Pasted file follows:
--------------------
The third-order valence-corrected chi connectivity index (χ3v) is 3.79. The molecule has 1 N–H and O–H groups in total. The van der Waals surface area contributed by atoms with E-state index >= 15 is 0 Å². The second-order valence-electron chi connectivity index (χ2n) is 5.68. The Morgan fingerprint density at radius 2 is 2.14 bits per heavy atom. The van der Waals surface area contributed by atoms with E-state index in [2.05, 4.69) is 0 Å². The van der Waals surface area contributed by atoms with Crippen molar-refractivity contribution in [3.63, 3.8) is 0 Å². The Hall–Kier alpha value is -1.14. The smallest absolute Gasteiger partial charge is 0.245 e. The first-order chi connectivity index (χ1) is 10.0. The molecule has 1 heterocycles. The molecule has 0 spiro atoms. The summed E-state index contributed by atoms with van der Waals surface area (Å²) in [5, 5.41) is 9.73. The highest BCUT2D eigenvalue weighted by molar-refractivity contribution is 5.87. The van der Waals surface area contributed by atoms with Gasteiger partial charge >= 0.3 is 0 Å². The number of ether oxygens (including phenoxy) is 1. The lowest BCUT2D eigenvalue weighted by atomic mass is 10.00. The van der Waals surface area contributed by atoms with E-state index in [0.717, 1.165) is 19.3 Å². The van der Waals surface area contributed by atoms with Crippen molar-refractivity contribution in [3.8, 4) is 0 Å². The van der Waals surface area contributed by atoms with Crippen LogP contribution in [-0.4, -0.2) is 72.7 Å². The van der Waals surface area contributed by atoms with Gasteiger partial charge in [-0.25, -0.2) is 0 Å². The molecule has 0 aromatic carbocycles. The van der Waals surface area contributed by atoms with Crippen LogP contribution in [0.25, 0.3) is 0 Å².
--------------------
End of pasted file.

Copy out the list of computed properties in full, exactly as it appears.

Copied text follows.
The third-order valence-corrected chi connectivity index (χ3v) is 3.79. The molecule has 1 N–H and O–H groups in total. The van der Waals surface area contributed by atoms with E-state index >= 15 is 0 Å². The second-order valence-electron chi connectivity index (χ2n) is 5.68. The Morgan fingerprint density at radius 2 is 2.14 bits per heavy atom. The van der Waals surface area contributed by atoms with E-state index in [2.05, 4.69) is 0 Å². The van der Waals surface area contributed by atoms with Crippen molar-refractivity contribution in [3.63, 3.8) is 0 Å². The Hall–Kier alpha value is -1.14. The smallest absolute Gasteiger partial charge is 0.245 e. The first-order chi connectivity index (χ1) is 10.0. The molecule has 1 heterocycles. The molecule has 0 spiro atoms. The summed E-state index contributed by atoms with van der Waals surface area (Å²) in [5, 5.41) is 9.73. The highest BCUT2D eigenvalue weighted by molar-refractivity contribution is 5.87. The van der Waals surface area contributed by atoms with Gasteiger partial charge >= 0.3 is 0 Å². The number of ether oxygens (including phenoxy) is 1. The lowest BCUT2D eigenvalue weighted by atomic mass is 10.00. The van der Waals surface area contributed by atoms with E-state index in [0.717, 1.165) is 19.3 Å². The van der Waals surface area contributed by atoms with Crippen molar-refractivity contribution in [3.8, 4) is 0 Å². The van der Waals surface area contributed by atoms with Crippen LogP contribution in [-0.4, -0.2) is 72.7 Å². The van der Waals surface area contributed by atoms with Gasteiger partial charge in [-0.25, -0.2) is 0 Å². The molecule has 0 aromatic carbocycles. The van der Waals surface area contributed by atoms with Crippen LogP contribution in [0.25, 0.3) is 0 Å².